go-ipfs 0.4.14 released

by whyrusleeping & victorbjelkholm on 2018-03-26

go-ipfs 0.4.14 has been released today. Not only have we improved memory and CPU usage but we also managed to fix a lot of bugs, ship a major improvement to IPNS performance and lots of refactoring! \o/


The release took longer than expected due to our refactoring and extracting of our commands library. This refactor had two stages. The first round of the refactor disentangled the commands code from core go-ipfs code, allowing us to move it out into a separate repository. The code was previously very entangled with the go-ipfs codebase and not usable for other projects. The second round of the refactor had the goal of fixing several major issues around streaming outputs, progress bars, and error handling. It also paved the way for us to more easily provide an API over other transports, such as websockets and unix domain sockets. It took a while to flush out all the kinks on such a massive change. We’re pretty sure we’ve got most of them, but if you notice anything weird, please let us know.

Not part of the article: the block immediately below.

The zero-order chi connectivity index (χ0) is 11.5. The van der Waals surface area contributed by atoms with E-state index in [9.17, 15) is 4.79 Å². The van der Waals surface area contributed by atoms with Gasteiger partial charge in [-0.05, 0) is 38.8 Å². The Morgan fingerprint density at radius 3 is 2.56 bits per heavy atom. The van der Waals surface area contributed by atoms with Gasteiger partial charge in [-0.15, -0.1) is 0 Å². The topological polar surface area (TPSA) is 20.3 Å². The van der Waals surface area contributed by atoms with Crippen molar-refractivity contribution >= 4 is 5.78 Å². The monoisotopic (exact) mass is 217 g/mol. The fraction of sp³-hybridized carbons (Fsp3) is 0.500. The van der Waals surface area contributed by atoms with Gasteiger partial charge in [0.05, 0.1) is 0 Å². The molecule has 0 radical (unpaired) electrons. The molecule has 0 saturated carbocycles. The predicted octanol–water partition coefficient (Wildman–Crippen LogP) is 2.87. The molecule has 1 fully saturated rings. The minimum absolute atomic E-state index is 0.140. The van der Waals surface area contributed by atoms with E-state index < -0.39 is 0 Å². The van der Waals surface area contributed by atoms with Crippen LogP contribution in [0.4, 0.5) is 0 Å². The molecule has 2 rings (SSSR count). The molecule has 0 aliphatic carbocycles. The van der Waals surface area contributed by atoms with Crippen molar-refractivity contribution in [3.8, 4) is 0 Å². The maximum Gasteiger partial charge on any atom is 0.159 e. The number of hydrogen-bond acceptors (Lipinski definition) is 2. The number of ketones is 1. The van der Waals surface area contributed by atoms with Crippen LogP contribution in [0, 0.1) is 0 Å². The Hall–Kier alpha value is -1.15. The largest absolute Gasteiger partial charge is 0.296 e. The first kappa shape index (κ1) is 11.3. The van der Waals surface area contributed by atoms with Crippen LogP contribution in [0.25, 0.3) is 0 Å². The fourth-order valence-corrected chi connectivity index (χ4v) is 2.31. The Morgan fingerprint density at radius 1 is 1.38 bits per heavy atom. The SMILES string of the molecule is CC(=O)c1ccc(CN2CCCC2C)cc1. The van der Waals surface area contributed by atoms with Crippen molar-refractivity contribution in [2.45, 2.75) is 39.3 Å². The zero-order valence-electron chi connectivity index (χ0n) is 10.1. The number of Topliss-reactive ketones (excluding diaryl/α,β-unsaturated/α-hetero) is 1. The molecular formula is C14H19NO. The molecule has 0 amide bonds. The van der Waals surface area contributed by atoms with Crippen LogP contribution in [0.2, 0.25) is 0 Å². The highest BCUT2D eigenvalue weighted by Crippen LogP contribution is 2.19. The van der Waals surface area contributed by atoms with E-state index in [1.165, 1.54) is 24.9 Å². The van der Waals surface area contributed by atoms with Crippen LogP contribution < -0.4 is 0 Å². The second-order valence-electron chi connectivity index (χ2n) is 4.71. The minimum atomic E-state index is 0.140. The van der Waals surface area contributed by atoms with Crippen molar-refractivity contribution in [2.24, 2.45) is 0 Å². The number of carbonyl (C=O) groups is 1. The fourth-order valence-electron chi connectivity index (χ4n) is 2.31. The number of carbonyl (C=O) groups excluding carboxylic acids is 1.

IPNS Improvements

Beyond that, we’ve added a new experimental way to use IPNS. With the new pubsub IPNS resolver and publisher, you can subscribe to updates of an IPNS entry, and the owner can publish out changes in real time. With this, IPNS can become nearly instantaneous. To make use of this, simply start your go-ipfs daemon with the --enable-namesys-pubsub option, and all IPNS resolution and publishing will use pubsub. Note that resolving an IPNS name via pubsub without someone publishing it via pubsub will result in a fallback to using the DHT. Please give this a try and let us know how it goes!

Resource Usage Improvements

Memory and CPU usage should see a noticeable improvement in this release. We have spent considerable time fixing excess memory usage throughout the codebase and down into go-libp2p. Fixes in peer tracking, bitswap allocation, pinning, and many other places have brought down both peak and average memory usage. An upgraded hashing library, base58 encoding library, and improved allocation patterns all contribute to overall lower CPU usage across the board.


This release also brings the beginning of the go-ipfs ‘Core API’. Once finished, the Core API will be the primary way to interact with go-ipfs using go. Both embedded nodes and nodes accessed over the HTTP API will have the same interface. Stay tuned for future updates and documentation.

Note Regarding Insecure Hash Functions

This release of go-ipfs disallows the usage of insecure hash functions and lengths. go-ipfs does not create these insecure objects for any purpose, but it did allow manually creating them and fetching them from other peers. If you currently have objects using insecure hashes in your local go-ipfs repo, please remove them before updating.

Full Changelog

As always, you can find the full changelog over at ipfs/go-ipfs’s Github repository: https://github.com/ipfs/go-ipfs/blob/master/CHANGELOG.md#0414-2018-03-22